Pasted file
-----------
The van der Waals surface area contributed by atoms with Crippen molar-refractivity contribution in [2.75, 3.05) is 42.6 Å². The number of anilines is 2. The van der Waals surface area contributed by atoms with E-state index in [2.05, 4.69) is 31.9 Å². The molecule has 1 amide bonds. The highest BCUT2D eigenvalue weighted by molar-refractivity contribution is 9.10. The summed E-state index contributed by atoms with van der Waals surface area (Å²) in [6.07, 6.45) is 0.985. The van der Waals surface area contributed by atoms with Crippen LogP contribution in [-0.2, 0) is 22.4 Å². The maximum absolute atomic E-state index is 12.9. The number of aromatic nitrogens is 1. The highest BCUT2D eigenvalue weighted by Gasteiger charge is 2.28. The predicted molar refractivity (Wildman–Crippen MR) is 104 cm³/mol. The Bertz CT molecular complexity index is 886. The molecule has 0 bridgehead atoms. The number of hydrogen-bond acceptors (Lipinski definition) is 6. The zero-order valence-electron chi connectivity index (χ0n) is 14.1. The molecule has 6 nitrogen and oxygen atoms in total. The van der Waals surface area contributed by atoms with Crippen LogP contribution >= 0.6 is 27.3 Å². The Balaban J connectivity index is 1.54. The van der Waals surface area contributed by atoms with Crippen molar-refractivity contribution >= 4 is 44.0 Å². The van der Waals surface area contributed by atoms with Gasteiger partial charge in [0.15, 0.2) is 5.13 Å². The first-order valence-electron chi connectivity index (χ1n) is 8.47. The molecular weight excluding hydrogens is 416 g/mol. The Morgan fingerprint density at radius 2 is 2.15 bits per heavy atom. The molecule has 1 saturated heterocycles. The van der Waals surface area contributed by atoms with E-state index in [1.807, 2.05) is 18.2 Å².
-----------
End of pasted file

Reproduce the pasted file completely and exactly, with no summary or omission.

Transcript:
The van der Waals surface area contributed by atoms with Crippen molar-refractivity contribution in [2.75, 3.05) is 42.6 Å². The number of anilines is 2. The van der Waals surface area contributed by atoms with E-state index in [2.05, 4.69) is 31.9 Å². The molecule has 1 amide bonds. The highest BCUT2D eigenvalue weighted by molar-refractivity contribution is 9.10. The summed E-state index contributed by atoms with van der Waals surface area (Å²) in [6.07, 6.45) is 0.985. The van der Waals surface area contributed by atoms with Crippen LogP contribution in [-0.2, 0) is 22.4 Å². The maximum absolute atomic E-state index is 12.9. The number of aromatic nitrogens is 1. The highest BCUT2D eigenvalue weighted by Gasteiger charge is 2.28. The predicted molar refractivity (Wildman–Crippen MR) is 104 cm³/mol. The Bertz CT molecular complexity index is 886. The molecule has 0 bridgehead atoms. The number of hydrogen-bond acceptors (Lipinski definition) is 6. The zero-order valence-electron chi connectivity index (χ0n) is 14.1. The molecule has 6 nitrogen and oxygen atoms in total. The van der Waals surface area contributed by atoms with Crippen LogP contribution >= 0.6 is 27.3 Å². The Balaban J connectivity index is 1.54. The van der Waals surface area contributed by atoms with Crippen molar-refractivity contribution >= 4 is 44.0 Å². The van der Waals surface area contributed by atoms with Gasteiger partial charge in [0.15, 0.2) is 5.13 Å². The first-order valence-electron chi connectivity index (χ1n) is 8.47. The molecular weight excluding hydrogens is 416 g/mol. The Morgan fingerprint density at radius 2 is 2.15 bits per heavy atom. The molecule has 1 saturated heterocycles. The van der Waals surface area contributed by atoms with E-state index in [1.807, 2.05) is 18.2 Å².